All in good spirit, though without any concrete firm decision. A lot of optics and rhetoric without great substance, though in the current scenario between India and China, such steps also are useful. On completion of Xi Jinping’s India visit, the state-owned Xinhua quoted the Chinese president as saying, “Dragon and the elephant dance is the only correct choice for China and India” while advocating to deal with the differences “in a correct way”. The report did not explain the “differences” or the “correct way”. Both now depends on the definition given by Xi Jinping.
Xi Jinping’s Nepal visit was the most forceful attempt by China to date to wean the Himalayan nation to Chinese fold. This was the first visit by a Chinese president in 23 years. The last visit was when Nepal was still experimenting with parliamentary democracy and heavily depended on India for everything. India still remains the largest trade partner of Nepal and is its gateway to the world but under Xi Jinping, China is trying to dislodge India from its over-arching position. During Xi Jinping’s visit, China promised to invest about $500 million or nearly 56 billion Nepali Rupees in infrastructure and development projects over the next two years.
Nepal and China on Sunday inked 18 agreements and two letters of understanding of exchange, including a memorandum of understanding (MoU) on the feasibility study of China-Nepal Cross-Border Railway project and another with the China International Development Cooperation Agency on tunnels construction cooperation. The other agreements focused on strengthening bilateral cooperation in the field of mutual legal assistance in criminal matters, railroad connectivity, and investment. Xi also promised the construction of the Rasuwagadhi-Chhare-Kathmandu tunnel and up-gradation of Araniko highway.
China also pushed for Nepal’s greater cooperation in Belt and Road Initiative. A trans-Himalayan corridor is in the offing. This will connect Lhasa — the Tibetan capital — with Kathmandu, the capital of Nepal. From Kathmandu, the trans-Himalayan corridor of road and rail network would reach, as per plan, Lumbini – the birthplace of Gautam Budhha – on the India-Nepal border.
One of the arguments here is that by traversing Nepal and reaching up to the Indian border, China wants to put pressure on India to join its BRI project. Without Indian support, the massive Chinese One Belt One Road project would not achieve its objective of having a common transport route of global trade.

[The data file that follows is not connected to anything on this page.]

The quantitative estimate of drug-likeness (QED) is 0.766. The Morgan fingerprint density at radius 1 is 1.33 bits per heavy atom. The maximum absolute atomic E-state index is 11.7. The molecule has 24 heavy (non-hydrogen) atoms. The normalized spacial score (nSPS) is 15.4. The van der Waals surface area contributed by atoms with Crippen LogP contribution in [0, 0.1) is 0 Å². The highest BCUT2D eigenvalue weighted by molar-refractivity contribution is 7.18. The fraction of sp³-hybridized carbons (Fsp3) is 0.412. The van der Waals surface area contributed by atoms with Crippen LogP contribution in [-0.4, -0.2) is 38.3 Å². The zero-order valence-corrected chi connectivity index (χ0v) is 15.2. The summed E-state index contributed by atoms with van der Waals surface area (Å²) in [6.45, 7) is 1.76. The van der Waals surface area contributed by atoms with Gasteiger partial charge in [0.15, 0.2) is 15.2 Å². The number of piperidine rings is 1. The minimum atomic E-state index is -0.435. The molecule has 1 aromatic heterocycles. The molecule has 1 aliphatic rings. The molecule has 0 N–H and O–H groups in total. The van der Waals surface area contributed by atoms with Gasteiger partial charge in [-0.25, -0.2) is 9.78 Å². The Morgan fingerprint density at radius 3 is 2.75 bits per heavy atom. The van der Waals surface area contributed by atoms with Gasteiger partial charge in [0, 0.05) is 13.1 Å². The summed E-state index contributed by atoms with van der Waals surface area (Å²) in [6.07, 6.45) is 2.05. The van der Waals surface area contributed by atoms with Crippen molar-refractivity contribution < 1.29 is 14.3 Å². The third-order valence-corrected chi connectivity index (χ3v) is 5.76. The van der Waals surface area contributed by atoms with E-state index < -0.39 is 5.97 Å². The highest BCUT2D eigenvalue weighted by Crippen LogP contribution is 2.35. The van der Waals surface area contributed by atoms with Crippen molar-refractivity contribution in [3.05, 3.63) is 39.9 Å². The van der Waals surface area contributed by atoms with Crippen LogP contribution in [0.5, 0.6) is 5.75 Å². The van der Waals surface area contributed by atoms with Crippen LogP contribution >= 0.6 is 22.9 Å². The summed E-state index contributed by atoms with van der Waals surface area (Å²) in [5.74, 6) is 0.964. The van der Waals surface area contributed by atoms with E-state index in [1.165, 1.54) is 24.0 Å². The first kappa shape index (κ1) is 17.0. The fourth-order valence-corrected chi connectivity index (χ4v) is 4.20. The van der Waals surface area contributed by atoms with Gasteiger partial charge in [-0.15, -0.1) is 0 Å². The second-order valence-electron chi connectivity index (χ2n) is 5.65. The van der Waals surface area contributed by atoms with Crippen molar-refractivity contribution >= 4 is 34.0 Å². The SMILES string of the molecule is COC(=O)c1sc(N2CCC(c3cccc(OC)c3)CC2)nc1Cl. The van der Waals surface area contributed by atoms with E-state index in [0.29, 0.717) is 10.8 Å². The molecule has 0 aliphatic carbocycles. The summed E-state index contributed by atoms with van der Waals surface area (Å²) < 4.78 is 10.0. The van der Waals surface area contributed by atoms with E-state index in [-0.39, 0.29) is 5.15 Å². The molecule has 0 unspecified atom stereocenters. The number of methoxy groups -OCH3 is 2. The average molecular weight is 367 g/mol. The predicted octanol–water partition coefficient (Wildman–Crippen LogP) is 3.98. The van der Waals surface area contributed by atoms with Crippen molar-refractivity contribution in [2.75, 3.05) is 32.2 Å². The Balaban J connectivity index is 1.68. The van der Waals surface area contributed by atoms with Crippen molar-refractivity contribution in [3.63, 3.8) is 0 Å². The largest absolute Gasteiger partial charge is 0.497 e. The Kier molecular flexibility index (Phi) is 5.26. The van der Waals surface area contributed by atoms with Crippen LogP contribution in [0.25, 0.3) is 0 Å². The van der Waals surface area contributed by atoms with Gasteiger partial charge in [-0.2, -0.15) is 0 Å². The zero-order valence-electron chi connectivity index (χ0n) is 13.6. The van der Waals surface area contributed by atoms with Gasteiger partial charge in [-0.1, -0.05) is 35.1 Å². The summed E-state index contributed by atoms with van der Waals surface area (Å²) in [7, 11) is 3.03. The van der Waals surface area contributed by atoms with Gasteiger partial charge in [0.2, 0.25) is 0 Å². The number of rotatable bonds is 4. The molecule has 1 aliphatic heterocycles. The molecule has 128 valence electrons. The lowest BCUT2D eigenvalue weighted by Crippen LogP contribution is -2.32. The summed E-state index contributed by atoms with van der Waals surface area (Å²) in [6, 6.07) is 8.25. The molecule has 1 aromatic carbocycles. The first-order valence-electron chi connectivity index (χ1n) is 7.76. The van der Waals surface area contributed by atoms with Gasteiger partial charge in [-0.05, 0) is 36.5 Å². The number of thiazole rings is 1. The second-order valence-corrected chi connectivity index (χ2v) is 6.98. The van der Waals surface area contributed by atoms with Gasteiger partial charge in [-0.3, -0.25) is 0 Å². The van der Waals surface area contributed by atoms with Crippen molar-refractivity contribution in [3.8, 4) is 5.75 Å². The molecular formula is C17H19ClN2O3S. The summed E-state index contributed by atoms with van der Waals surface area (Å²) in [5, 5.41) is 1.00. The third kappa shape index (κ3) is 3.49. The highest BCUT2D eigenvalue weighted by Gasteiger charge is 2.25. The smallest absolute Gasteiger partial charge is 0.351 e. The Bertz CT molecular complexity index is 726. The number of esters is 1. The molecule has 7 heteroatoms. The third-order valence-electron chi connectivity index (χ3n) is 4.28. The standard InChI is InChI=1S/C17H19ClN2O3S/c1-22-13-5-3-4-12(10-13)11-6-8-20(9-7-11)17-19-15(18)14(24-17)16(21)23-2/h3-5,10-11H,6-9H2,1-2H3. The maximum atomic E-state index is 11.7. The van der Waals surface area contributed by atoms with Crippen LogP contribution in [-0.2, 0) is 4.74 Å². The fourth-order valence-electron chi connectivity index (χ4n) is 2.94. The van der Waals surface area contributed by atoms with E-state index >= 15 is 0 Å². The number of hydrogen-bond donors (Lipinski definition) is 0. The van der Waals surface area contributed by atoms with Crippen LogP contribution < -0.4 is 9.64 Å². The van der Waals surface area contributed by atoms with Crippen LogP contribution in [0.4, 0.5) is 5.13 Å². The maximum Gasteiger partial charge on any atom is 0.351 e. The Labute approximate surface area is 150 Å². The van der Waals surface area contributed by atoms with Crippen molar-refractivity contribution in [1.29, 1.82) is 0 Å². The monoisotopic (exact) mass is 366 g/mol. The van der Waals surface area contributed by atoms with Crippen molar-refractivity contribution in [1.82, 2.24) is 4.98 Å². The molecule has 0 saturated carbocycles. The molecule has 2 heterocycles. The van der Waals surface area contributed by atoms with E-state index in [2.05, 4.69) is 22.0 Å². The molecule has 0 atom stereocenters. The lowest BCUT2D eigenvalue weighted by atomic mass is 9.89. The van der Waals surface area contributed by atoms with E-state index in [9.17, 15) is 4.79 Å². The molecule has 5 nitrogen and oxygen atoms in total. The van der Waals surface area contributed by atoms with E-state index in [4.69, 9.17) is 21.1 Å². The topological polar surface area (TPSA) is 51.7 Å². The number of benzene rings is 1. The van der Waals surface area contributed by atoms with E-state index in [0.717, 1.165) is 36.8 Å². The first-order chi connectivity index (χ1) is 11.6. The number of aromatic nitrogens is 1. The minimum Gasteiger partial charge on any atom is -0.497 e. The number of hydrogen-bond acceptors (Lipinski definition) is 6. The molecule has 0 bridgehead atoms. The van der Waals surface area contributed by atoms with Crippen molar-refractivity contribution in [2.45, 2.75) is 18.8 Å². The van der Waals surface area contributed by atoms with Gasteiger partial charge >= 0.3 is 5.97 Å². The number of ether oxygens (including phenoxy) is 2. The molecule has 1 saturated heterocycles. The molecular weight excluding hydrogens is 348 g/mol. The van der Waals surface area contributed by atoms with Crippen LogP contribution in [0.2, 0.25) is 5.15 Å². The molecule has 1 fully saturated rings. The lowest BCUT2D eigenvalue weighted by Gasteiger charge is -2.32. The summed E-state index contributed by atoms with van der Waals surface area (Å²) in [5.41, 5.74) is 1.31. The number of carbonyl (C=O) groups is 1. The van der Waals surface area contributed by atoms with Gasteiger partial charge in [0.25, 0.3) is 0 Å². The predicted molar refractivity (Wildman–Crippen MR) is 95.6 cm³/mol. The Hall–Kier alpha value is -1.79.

From Nepal, Xi Jinping served a warning to pro-Dalai Lama Tibetan activists. The Dalai Lama is the symbol of Tibetan resistance to Chinese rule since the early 1950s. He stays in India – at Dharmashala, from where a Tibetan government-in-exile functions. In Nepal, Xi Jinping said any attempt to split China will be “crushed”. This was more a message to Nepal and India than the Tibetans sneaking through the China-Nepal border in Tibet.
Seen as a complete package, the three diplomatic engagements of Xi Jinping had a hidden message for India: China is the new global boss and India should reassess its adversarial or friendly relation with its northern neighbor.
Any major break-through with China for India is well neigh impossible. So, start small. Make the 70th Anniversary of Diplomatic Relations between India and China in 2020 a major occasion for track 2 and cultural relations. Make small military confidence-building measures on the borders. Try reducing the $54 billion trade deficit between China and India to be reduced. Allow Chinese investors to come to India (many are interested and facing bureaucratic hurdles). Ensure their ease of business. Promote each other’s culture, heritage, art, philosophy, cuisine, and cinema. Try increasing Indian exports to China. Explore if Chinese support can be taken in building high-end public infrastructure in India. Let trouble spots like Kashmir or South China Sea etc be out of discussions for the moment. Build consensus on common challenges before the world. Present a strong face of Asia in the global context.
Let the hype and hoopla of the form not over-shadow the substance of the relationship between India and China in uncertain times. More so, China is six times the Indian economy and a few times stronger in the conventional military (both being Nuclear powers), and there is a power asymmetry that cannot be wished away.

The author is a columnist and television commentator and is working currently as the Pro-Vice-Chancellor of Kolkata based Adamas University, being earlier the Dean of Symbiosis and Amity Universities, and a Ford Foundation Research Scholar.